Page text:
[Vwdiesel] Patriotism and Limping Home

Val Christian val at swamps.roc.ny.us
Sat Dec 25 17:46:16 EST 2004

Merry Christmas.  Birthdays are good days to reflect on the 
blessings we have all had.  Hagar and others have written about
the Limping Home stories, and I'm sure we have some untold 
Limping Home stories.  I have a few in Diesel VWs, a few in other
vehicles, and even a few in aircraft to tell about.

A couple of years ago I visited Ft. Knox, to examine first hand
how our US troops were trained, and in particular trained for 
tank warfare.  A couple of my flying buddies, were with me, and
a point of pride is that our tank (simulator) had the most 
kills, and absolutely no friendly kills (unlike all the other
trainees).  The tank simulator rocks and rolls, and the chaos 
in battle is quite significant.  As tank commandor (TC), I 
found it very challenging to maintain situational awareness.
The noise, the nearby hits, the many tanks, friendly and otherwise
moving, our own ammo and communications to maintain, all presented
a significant workload to the uninitiated (me).

There were several significant personal lessons learned on that
trip.  One of them was learned from through one of the 20 minute
standups on the history of tank warefare.  The lecturer covered 
the superior mechanical machinery of the Germans during WWII.
How the Germans had specialized their forces.  There were tank
crews, and there were mechanics.  The mechanics were the only ones
to touch the mechanical components.  So in battle, there were tank
crews, helplessly standing by, while they waited for the mechanics 
to make a tank call.

This lecturer offered conjecture that a deciding factor in the war 
was yankee ingenuity.  We had troops who could change engines in
a Jeep, under a tree.  Many troops were capable of working on 
machinery, and they were permitted to do so.  Our tank crews fixed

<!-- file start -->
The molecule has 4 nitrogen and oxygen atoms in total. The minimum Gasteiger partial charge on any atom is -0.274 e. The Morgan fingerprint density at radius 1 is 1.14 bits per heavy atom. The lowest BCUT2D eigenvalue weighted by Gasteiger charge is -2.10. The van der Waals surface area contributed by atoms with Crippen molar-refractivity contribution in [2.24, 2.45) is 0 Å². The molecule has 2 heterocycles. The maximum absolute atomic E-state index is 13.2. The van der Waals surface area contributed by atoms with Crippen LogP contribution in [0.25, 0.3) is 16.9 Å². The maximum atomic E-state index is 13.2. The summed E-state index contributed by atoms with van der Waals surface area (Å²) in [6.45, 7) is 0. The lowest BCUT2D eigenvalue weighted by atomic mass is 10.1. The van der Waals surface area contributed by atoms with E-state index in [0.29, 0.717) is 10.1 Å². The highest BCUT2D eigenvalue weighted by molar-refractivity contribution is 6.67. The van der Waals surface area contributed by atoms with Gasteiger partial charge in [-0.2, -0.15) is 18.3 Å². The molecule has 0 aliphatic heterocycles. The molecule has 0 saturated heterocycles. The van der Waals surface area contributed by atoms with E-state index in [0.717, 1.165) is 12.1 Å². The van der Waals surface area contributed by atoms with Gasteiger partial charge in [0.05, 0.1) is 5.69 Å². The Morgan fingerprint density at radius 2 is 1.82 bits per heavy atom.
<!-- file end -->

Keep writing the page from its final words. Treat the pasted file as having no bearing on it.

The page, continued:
their equipment whenever they could, instead of waiting for the 
mechanics to make house calls.

Thematic with vwdiesel, is our willingness to learn about the 
unconventional (at least for common North American transportation),
and to experiment and learn how to repair, modify and get things to 

Proprietary systems, which imply a monopoly on service, remind me of
the German mechanics, who called on the tanks in battle.  Cars, trucks 
and tractors which can be fixed by the people will offer us greater
resiliancy, ability to adapt, than something stamped out, and serviced
only by contract.  

VWdiesel is a collection of people who exercise this ingenuity and 
creativity, and have a stroke of independence.  In a pinch we can 
run our vehicles on vegatable oil, animal lard, or what have you.
And many of us know how to adapt the vehicle  to do that.  

Fortunately, most of us are not in a battlefield.  Our daily challenges
of starting cars in the cold and and driving in snowstorms and cold
are minimal in risk to battle.  Yet, the more flexible our lives and 
the systems we use are, the greater resiliancy we have in dealing 
with economic and political adversity.

Keep hacking the hardware.


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